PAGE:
Essential Pantry List for the Primal Kitchen

You will need a good supply of healthy fats and oils.  All the crap you’ve been taught your whole life about unsaturated and saturated fats, well throw it out the door.  Also throw out that stupid carbs above all food pyramid the FDA has been brainwashing you with.  Animal fat (saturated) was a staple in our ancestors diet. There is a great section in the book I mentioned in my last post, Eat Naked, about fats.  Hydrogenated oil is horrible. Basically they took an oil which is very unstable from a creepy over modified plant, soy, and changed it on a molecular level so it can withstand high heat, making something completely foreign to our bodies.  Read labels. Anything with hydrogenated anything, throw it out.  Here’s a list of healthy fats and oils to replace your “vegetable” oil and margarine with.  Take the time to learn what each is for and which ones can withstand higher heat, as well as which ones are meant to stay room temperature such as on salads.

*Olive oil

*Coconut oil (A saturated fat from a natural source that is a great way to cook things in medium-high heat)

*Butter from grass-fed cows (grass-fed is best for many reasons which we will get into later)

*Lard. Yes, lard. Your grandmother used it and so should you.

*Other oils for dressing salads such as grapeseed, avocado, and safflower

Baking essentials:

*Coconut flour (expensive but only used in small amounts so it should last quite a long time)

*Almond meal or flour (I make my own with a food processor, MUCH cheaper than buying it premade)

These two flours are used in most paleo baked goods since they are grain-free.

Herbs and Spices:

I keep a large amount of dried spices in my cabinet that create wonderful flavor combinations once you learn what goes with what.  Here are a few that I always have handy.

*Cumin, coriander, cinnamon, smoked paprika, chipotle chili powder (all-time favorite), fennel, nutmeg, ground cloves.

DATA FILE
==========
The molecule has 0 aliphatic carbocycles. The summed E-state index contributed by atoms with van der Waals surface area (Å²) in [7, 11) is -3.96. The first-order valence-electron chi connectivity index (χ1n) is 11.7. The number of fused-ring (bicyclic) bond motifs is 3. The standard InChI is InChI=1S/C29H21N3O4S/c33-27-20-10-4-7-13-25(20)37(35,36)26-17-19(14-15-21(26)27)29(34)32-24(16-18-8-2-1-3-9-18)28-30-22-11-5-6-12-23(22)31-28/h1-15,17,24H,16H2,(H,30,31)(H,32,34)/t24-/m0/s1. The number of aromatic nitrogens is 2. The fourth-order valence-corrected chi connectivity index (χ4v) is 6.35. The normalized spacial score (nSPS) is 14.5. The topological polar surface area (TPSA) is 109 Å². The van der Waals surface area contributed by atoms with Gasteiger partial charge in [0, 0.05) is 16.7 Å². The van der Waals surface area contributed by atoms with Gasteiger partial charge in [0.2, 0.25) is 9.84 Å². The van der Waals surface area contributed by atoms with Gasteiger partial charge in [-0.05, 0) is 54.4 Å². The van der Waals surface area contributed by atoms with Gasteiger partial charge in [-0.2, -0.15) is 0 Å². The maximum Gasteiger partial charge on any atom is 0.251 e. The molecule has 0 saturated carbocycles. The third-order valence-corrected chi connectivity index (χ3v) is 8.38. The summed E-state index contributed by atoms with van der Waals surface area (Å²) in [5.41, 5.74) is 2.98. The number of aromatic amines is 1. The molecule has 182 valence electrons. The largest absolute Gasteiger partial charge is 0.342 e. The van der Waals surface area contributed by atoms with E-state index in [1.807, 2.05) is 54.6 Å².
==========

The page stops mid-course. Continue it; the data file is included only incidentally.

Herbs can be kept dried or fresh, fresh being best for optimum flavor.

*Basil, flat-leaf parsley, rosemary, sage (only fresh because I grow it and then dry it in the fall), cilantro, thyme (dried), oregano (dried).


*Raw honey

*Pure maple syrup


Other essentials:

Canned coconut milk (I have so many great uses for this)

Vinegars (apple cider being my favorite)

Organic stone ground mustard for quick lunches like salmon salad or with no preservative added deli turkey

Dried fruits such as apricots and cranberries

A variety of nuts and seeds.  Almonds, walnuts, pumpkin seeds, etc.

Nut butters such as almond or sunflower seed (peanuts are against the primal thing since they are a legume. Anything not edible pre-cooking our paleolithic ancestors wouldn’t have consumed, so legumes are out. This is something I have a hard time with. I love peanut butter and haven’t found any other butters that can compete.  But aflatoxin is pretty creepy if you want to look that one up).

Eggs.  I know they aren’t considered a pantry item, but I am sure to always have them handy.

And for those of us with chocolate addictions, a bar of dark chocolate, preferably one without soy lecithin or other additives, and a bag of cacao nibs (unprocessed cacao) The best I’ve found is a brand called Fearless which I found at Earth Fare. Chocolate has healthy properties when it’s in its unprocessed state so a little dark uncrapped-up cacao is beneficial for both body and mind.


Pig & Figs and Sweet Morning Hash & Eggs